MP Associates Suffolk v. Americana Petroleum
Justice Joseph Pastoressa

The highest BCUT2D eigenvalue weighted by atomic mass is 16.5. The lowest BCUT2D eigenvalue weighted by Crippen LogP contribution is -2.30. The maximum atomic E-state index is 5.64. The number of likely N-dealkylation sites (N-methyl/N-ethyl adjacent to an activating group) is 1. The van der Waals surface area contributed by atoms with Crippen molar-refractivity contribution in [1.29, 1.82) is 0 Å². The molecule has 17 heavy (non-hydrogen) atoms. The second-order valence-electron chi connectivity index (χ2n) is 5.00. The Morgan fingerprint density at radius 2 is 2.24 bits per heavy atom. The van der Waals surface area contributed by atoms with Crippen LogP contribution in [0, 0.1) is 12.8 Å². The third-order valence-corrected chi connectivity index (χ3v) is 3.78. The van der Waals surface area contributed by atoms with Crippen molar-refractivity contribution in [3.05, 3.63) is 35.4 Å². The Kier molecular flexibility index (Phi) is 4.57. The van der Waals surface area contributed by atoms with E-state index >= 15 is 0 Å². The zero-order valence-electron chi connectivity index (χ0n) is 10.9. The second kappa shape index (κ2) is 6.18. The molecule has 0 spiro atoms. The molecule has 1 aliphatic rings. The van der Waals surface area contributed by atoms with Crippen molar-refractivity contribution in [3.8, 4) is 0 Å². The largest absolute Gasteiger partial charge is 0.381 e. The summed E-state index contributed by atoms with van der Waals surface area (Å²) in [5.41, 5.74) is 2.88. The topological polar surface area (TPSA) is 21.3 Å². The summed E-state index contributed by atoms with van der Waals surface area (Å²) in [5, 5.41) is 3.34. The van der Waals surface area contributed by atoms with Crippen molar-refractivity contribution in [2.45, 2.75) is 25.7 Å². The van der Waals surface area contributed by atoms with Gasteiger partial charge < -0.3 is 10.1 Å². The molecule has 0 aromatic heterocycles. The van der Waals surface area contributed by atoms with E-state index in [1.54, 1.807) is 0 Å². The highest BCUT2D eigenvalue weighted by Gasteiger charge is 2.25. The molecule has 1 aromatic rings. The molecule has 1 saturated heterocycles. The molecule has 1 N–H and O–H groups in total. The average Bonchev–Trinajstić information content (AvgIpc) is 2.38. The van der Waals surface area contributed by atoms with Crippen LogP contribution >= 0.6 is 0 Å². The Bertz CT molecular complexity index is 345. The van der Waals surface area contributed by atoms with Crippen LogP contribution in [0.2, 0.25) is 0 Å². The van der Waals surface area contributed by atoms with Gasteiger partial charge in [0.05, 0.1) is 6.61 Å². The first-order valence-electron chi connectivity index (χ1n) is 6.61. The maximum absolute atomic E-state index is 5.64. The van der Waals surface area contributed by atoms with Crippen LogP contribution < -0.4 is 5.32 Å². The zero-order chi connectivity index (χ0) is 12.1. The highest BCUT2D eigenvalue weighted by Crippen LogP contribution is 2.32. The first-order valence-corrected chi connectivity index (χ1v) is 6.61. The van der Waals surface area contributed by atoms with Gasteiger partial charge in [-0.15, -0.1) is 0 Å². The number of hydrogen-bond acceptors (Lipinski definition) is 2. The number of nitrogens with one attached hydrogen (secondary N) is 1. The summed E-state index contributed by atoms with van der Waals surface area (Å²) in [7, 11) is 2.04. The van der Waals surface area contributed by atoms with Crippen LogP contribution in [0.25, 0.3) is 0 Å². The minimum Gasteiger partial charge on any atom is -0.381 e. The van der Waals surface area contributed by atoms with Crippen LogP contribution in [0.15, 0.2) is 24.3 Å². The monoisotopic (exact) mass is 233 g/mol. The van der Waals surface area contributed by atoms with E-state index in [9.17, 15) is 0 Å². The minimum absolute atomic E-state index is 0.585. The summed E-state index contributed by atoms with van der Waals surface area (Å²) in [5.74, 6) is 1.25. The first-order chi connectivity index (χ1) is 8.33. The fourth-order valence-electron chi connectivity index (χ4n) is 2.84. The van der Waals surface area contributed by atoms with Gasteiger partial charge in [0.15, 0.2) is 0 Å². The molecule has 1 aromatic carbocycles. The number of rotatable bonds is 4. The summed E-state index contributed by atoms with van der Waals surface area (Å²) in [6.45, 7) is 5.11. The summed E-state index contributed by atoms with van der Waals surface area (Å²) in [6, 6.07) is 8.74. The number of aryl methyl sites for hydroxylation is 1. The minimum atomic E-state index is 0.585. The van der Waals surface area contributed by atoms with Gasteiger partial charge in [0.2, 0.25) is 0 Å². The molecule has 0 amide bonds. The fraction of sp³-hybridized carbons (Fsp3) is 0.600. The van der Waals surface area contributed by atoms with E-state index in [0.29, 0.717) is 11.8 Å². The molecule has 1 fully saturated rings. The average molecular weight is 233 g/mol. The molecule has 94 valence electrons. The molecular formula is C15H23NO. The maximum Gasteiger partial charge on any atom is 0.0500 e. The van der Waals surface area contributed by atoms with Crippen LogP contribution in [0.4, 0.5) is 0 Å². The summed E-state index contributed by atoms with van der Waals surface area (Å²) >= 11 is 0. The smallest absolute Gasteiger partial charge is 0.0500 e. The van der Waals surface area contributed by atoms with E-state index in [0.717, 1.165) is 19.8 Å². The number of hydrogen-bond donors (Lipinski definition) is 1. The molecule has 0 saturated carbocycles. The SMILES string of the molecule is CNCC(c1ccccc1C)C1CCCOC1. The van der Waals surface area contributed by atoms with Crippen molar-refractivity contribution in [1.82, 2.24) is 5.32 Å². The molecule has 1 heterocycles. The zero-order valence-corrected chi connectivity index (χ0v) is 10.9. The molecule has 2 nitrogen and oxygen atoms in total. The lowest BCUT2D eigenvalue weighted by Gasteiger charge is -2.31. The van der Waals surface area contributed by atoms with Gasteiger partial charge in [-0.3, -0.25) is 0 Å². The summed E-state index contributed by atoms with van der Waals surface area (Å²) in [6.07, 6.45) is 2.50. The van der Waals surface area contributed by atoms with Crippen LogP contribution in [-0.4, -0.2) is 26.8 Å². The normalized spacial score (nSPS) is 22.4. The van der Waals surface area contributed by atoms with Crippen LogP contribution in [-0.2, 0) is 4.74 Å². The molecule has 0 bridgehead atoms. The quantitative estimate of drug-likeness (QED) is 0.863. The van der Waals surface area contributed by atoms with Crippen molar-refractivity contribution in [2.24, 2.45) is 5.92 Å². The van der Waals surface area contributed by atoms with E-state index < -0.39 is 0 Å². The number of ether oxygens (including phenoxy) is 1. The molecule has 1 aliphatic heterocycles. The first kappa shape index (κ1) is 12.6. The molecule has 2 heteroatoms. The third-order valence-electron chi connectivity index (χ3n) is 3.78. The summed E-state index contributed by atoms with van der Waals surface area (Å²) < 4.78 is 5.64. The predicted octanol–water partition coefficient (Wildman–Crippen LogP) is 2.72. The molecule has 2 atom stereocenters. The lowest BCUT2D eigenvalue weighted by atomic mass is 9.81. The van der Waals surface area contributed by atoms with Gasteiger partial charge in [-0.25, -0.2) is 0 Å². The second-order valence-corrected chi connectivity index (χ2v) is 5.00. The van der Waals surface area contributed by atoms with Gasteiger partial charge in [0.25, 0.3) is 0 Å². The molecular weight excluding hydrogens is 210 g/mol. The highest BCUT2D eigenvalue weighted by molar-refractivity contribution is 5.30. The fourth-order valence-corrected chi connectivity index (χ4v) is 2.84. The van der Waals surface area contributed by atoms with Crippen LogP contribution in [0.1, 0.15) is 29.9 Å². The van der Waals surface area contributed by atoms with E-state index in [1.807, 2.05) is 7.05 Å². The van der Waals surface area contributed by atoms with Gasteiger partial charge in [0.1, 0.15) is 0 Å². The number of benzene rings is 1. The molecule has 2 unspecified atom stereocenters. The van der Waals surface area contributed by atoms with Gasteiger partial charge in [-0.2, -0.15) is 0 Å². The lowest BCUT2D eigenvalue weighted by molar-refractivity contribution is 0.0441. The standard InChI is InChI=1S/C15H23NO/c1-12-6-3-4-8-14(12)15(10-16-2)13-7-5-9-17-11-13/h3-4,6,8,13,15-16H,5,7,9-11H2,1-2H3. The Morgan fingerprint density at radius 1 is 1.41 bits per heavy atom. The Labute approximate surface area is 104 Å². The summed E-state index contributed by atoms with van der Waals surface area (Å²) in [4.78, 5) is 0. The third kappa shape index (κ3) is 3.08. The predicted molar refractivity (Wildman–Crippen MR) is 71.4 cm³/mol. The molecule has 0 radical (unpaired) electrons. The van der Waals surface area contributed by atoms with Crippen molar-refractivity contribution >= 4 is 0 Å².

Plaintiffs, including 50 percent shareholder Dincsalman, sought a permanent injunction enjoining Americana Petroleum from taking any action to enforce an affidavit of confession of judgment (COJ) and an assignment and assumption of lease signed by Dincsalman. They also sought an order declaring the COJ and assignment null and void, arguing they were unenforceable for failing to comply with Business Corporation Law §909. Dincsalman signed the COJ and assignment as collateral to Americana for receiving gasoline at their station, as plaintiffs fell behind nearly $1 million in payments. The court noted §909 was enacted to protect minority shareholders from divestment of substantially all of a corporation's assets without their knowledge. It ruled §909 was inapplicable as both shareholders own an equal 50 percent, noting the COJ and assignment were executed as a security, and did not constitute asset transfers. Plaintiffs argued Dincsalman did not know what he was signing, and his partner, Kaatsiz, was unaware of the debt or the COJ and assignment. The court found such allegations "patently incredible," entirely rejecting the relief sought as meritless, and ruling the COJ and assignment were entitled to full force and effect.